If you live in Chicago, New York City, or Philadelphia, expect to start hearing some noise about Walmart in the coming months. The retailer has announced that it’s going to “step up efforts to mobilize local political support” so that it can finally open stores in those cities, reports the Financial Times.
One problem I’ve always had when shopping for jacked-up prices is I can’t find enough crazy to go along with it. Same thing for the crazy: I know where to go to get cart-loads of that, but I can’t find the 2400% markup! What I need, clearly, is for Radio Shack to open up specialty kiosks inside Target stores, so then— oh hey! It’s the Bullseye Mobile Solution!
If you like Best Buy, come to New York City! In November the company will open its first 24-hour store, in the remodeled carcass of the Circuit City that formerly anchored Union Square. In fact, it’s probably best we call it the Circuit City Best Buy to avoid confusion. According to Best Buy’s PR department, the store will also feature “the largest Best Buy Musical Instruments Department in the United States.”
Because retailers plan their Christmas offerings so far in advance, most were too far along with trendy or ostentatious Christmas merchandise to change course last year, reports the Associated Press. This year they’re prepared to pursue the fiscally conservative consumer, which means everyone is selling the holiday decor equivalent of comfort food.
Connecticut shoppers with bowel disorders, rejoice! Now, there’s a sentence we never expected to write. In order to prevent humiliating and undignified restroom access debacles for people with verified medical conditions, Connecticut has passed a law guaranteeing their access to otherwise off-limits restrooms in public places. The law went into effect on October 1st.
Here’s a new take on direct mail that we’ll call the “painfully honest but kind of sad” approach. George Anderson at RetailWire writes that a local men’s retailer sent him the following plea via snail mail.
Looks like the CPSC can afford donuts tomorrow for their office: Target has agreed to pay $600,000 for selling toys with too much lead on them from May 2006 to August 2007, reports Reuters. The fine “resolves allegations” over the issue, so now Target can focus on what it does best, which is act crazy.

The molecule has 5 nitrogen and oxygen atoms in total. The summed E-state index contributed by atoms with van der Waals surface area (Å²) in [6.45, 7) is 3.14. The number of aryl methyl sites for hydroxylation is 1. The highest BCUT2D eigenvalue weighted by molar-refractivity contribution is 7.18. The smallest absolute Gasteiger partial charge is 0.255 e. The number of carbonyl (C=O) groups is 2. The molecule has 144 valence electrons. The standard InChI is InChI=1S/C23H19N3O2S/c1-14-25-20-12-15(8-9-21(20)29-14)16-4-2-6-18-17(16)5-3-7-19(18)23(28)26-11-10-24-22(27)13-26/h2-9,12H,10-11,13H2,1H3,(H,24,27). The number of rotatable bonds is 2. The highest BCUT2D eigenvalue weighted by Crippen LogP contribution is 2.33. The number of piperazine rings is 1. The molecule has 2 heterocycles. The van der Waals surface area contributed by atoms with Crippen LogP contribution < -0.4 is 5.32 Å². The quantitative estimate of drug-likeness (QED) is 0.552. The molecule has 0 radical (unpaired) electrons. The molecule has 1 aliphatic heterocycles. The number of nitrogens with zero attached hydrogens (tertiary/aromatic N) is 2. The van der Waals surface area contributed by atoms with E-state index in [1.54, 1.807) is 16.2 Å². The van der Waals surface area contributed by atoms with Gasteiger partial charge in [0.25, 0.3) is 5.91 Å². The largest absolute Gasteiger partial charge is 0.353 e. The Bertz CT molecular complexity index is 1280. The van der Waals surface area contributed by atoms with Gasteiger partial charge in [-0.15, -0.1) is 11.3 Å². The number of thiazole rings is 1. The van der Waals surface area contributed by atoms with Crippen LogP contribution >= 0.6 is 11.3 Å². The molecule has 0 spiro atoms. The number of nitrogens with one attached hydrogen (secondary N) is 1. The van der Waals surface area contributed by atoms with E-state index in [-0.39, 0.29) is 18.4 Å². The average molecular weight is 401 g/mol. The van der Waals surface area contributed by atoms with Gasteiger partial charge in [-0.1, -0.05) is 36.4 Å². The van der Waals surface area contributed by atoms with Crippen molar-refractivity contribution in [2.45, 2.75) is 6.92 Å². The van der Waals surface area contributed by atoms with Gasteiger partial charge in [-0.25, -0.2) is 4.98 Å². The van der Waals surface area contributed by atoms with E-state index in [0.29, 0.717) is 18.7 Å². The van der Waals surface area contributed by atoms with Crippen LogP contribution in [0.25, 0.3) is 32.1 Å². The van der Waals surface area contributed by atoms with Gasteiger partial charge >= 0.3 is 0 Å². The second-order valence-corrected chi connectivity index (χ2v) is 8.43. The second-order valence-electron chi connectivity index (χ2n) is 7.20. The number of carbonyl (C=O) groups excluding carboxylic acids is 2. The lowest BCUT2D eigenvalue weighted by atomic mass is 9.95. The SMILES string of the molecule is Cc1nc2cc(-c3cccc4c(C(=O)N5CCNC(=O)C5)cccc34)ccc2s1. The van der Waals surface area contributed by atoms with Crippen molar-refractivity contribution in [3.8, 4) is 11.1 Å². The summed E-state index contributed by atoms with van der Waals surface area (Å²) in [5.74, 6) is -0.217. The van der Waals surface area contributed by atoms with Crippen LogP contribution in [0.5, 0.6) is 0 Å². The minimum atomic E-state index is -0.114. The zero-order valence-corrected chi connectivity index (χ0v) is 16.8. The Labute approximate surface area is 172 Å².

We’re generally quite critical of companies that try to squelch negative online reviews, astroturf them, or just bribe customers for positive ones. Not only is this behavior bad for consumers, but the experience of one company shows that it’s bad for businesses, too.
Walmart is looking to grow. Yes, grow. Their latest initiative, “Project Impact,” aims to make stores easier and quicker to navigate, improve customer service, and to move in on competitors’ territory as much as possible.
Brand specialist Bertrand Pellegrin has published a new book for retailers that says if they want to capture the typical guy’s dollar, they need to create more inviting spaces to shop in. The author “points to electronics stores, strip clubs, sports bars and gyms as spots where men feel comfortable socializing and spending money.” That may all be (kind of) true, but that’s gonna make one hell of a noisy, sleazy, sweaty, drunken place to shop for clothes.
That Sears website exploit we posted about a couple of weeks ago was funny, mainly because it seemed more embarrassing for Sears than a true security risk. However, an independent security researcher had also discovered a more significant issue with the site—it allowed for an unlimited number of gift card verification attempts via an external script, so a criminal could use the site as a brute force method to identify valid gift cards for Sears and Kmart.
Jay Goltz, a small business owner in Chicago, thinks there are three reasons why customer service is so terrible at so many companies.
HD Guru took a deeper look at the extended warranties and service plans Best Buy pushes on customers who buy expensive electronics like hi-def TVs. You probably won’t be surprised to find out that the fine print negates a lot of what the person or pamphlet on the sales floor will try to promise you—but you might be surprised at just how useless these plans can be when you get right down to it.
When you think of “boutique tea,” you probably don’t associate it with obnoxious upsells and sneaky add-ons. If you do, perhaps you’ve visited the same Teavana outlet as one of our readers. Michael was so annoyed with his recent visit to the Willow Grove, Penn. store that when he realized what had happened, he had to share it with Consumerist over a nice cup of white needle tea.